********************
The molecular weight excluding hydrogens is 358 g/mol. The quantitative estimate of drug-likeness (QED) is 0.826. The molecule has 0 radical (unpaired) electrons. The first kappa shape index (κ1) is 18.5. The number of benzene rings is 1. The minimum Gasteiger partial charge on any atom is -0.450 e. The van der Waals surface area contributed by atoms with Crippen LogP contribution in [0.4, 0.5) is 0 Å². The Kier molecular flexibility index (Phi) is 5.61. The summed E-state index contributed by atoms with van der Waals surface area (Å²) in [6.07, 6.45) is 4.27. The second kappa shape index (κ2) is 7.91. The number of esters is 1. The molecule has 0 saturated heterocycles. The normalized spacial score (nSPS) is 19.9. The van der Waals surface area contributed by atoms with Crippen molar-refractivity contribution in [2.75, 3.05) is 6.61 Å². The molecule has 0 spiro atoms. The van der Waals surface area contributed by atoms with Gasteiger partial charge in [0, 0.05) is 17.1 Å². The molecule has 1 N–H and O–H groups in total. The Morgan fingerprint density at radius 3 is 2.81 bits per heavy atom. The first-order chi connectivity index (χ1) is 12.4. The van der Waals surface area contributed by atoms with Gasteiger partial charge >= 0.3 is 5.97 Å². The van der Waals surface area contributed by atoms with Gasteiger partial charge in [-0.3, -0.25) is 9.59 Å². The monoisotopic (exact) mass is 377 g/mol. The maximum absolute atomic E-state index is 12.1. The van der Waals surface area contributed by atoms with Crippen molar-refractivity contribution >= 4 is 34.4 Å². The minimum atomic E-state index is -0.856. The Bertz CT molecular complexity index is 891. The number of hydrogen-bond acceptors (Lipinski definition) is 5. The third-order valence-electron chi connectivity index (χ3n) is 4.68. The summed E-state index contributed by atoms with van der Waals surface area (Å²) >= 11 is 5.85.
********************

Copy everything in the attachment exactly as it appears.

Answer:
The molecular weight excluding hydrogens is 358 g/mol. The quantitative estimate of drug-likeness (QED) is 0.826. The molecule has 0 radical (unpaired) electrons. The first kappa shape index (κ1) is 18.5. The number of benzene rings is 1. The minimum Gasteiger partial charge on any atom is -0.450 e. The van der Waals surface area contributed by atoms with Crippen LogP contribution in [0.4, 0.5) is 0 Å². The Kier molecular flexibility index (Phi) is 5.61. The summed E-state index contributed by atoms with van der Waals surface area (Å²) in [6.07, 6.45) is 4.27. The second kappa shape index (κ2) is 7.91. The number of esters is 1. The molecule has 0 saturated heterocycles. The normalized spacial score (nSPS) is 19.9. The van der Waals surface area contributed by atoms with Crippen molar-refractivity contribution in [2.75, 3.05) is 6.61 Å². The molecule has 0 spiro atoms. The van der Waals surface area contributed by atoms with Gasteiger partial charge in [0, 0.05) is 17.1 Å². The molecule has 1 N–H and O–H groups in total. The Morgan fingerprint density at radius 3 is 2.81 bits per heavy atom. The first-order chi connectivity index (χ1) is 12.4. The van der Waals surface area contributed by atoms with Gasteiger partial charge >= 0.3 is 5.97 Å². The van der Waals surface area contributed by atoms with Gasteiger partial charge in [-0.3, -0.25) is 9.59 Å². The monoisotopic (exact) mass is 377 g/mol. The maximum absolute atomic E-state index is 12.1. The van der Waals surface area contributed by atoms with Crippen molar-refractivity contribution >= 4 is 34.4 Å². The minimum atomic E-state index is -0.856. The Bertz CT molecular complexity index is 891. The number of hydrogen-bond acceptors (Lipinski definition) is 5. The third-order valence-electron chi connectivity index (χ3n) is 4.68. The summed E-state index contributed by atoms with van der Waals surface area (Å²) >= 11 is 5.85.